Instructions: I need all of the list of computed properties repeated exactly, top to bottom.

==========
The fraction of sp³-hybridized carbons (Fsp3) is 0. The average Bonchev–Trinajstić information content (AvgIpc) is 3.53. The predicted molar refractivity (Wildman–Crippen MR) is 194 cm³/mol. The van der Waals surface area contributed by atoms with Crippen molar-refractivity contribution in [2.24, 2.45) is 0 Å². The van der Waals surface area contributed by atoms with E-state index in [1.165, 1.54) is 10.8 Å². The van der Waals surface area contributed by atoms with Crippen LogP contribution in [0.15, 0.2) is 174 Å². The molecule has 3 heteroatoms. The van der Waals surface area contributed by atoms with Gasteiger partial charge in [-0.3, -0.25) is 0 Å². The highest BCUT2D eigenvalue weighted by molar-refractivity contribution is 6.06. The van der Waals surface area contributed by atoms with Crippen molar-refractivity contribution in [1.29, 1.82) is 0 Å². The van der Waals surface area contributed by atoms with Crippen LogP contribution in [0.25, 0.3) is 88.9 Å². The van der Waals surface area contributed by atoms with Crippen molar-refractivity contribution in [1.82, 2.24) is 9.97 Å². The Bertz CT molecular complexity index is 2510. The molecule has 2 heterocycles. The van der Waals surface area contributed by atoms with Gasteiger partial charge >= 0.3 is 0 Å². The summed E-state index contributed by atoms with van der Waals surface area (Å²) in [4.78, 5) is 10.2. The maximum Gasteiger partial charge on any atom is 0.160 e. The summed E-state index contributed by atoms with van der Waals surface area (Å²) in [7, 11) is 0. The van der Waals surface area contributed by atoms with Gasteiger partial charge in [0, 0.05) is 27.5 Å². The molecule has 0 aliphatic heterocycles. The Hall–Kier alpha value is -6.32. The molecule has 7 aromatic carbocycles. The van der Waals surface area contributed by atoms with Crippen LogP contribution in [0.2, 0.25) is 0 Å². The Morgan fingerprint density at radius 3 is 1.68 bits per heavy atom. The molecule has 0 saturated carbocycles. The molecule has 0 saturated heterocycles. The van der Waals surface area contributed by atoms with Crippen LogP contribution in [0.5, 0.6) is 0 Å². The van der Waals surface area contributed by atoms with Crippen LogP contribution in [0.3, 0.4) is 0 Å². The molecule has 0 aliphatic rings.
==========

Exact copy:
The fraction of sp³-hybridized carbons (Fsp3) is 0. The average Bonchev–Trinajstić information content (AvgIpc) is 3.53. The predicted molar refractivity (Wildman–Crippen MR) is 194 cm³/mol. The van der Waals surface area contributed by atoms with Crippen molar-refractivity contribution in [2.24, 2.45) is 0 Å². The van der Waals surface area contributed by atoms with E-state index in [1.165, 1.54) is 10.8 Å². The van der Waals surface area contributed by atoms with Crippen LogP contribution in [0.15, 0.2) is 174 Å². The molecule has 3 heteroatoms. The van der Waals surface area contributed by atoms with Gasteiger partial charge in [-0.3, -0.25) is 0 Å². The highest BCUT2D eigenvalue weighted by molar-refractivity contribution is 6.06. The van der Waals surface area contributed by atoms with Crippen molar-refractivity contribution in [1.29, 1.82) is 0 Å². The van der Waals surface area contributed by atoms with Crippen LogP contribution in [0.25, 0.3) is 88.9 Å². The van der Waals surface area contributed by atoms with Crippen molar-refractivity contribution in [1.82, 2.24) is 9.97 Å². The Bertz CT molecular complexity index is 2510. The molecule has 2 heterocycles. The van der Waals surface area contributed by atoms with Gasteiger partial charge >= 0.3 is 0 Å². The summed E-state index contributed by atoms with van der Waals surface area (Å²) in [4.78, 5) is 10.2. The maximum Gasteiger partial charge on any atom is 0.160 e. The summed E-state index contributed by atoms with van der Waals surface area (Å²) in [7, 11) is 0. The van der Waals surface area contributed by atoms with Gasteiger partial charge in [0, 0.05) is 27.5 Å². The molecule has 0 aliphatic heterocycles. The Hall–Kier alpha value is -6.32. The molecule has 7 aromatic carbocycles. The van der Waals surface area contributed by atoms with Crippen LogP contribution in [0.2, 0.25) is 0 Å². The Morgan fingerprint density at radius 3 is 1.68 bits per heavy atom. The molecule has 0 saturated carbocycles. The molecule has 0 saturated heterocycles. The van der Waals surface area contributed by atoms with Crippen LogP contribution in [0.5, 0.6) is 0 Å². The van der Waals surface area contributed by atoms with Crippen LogP contribution in [0.3, 0.4) is 0 Å². The molecule has 0 aliphatic rings.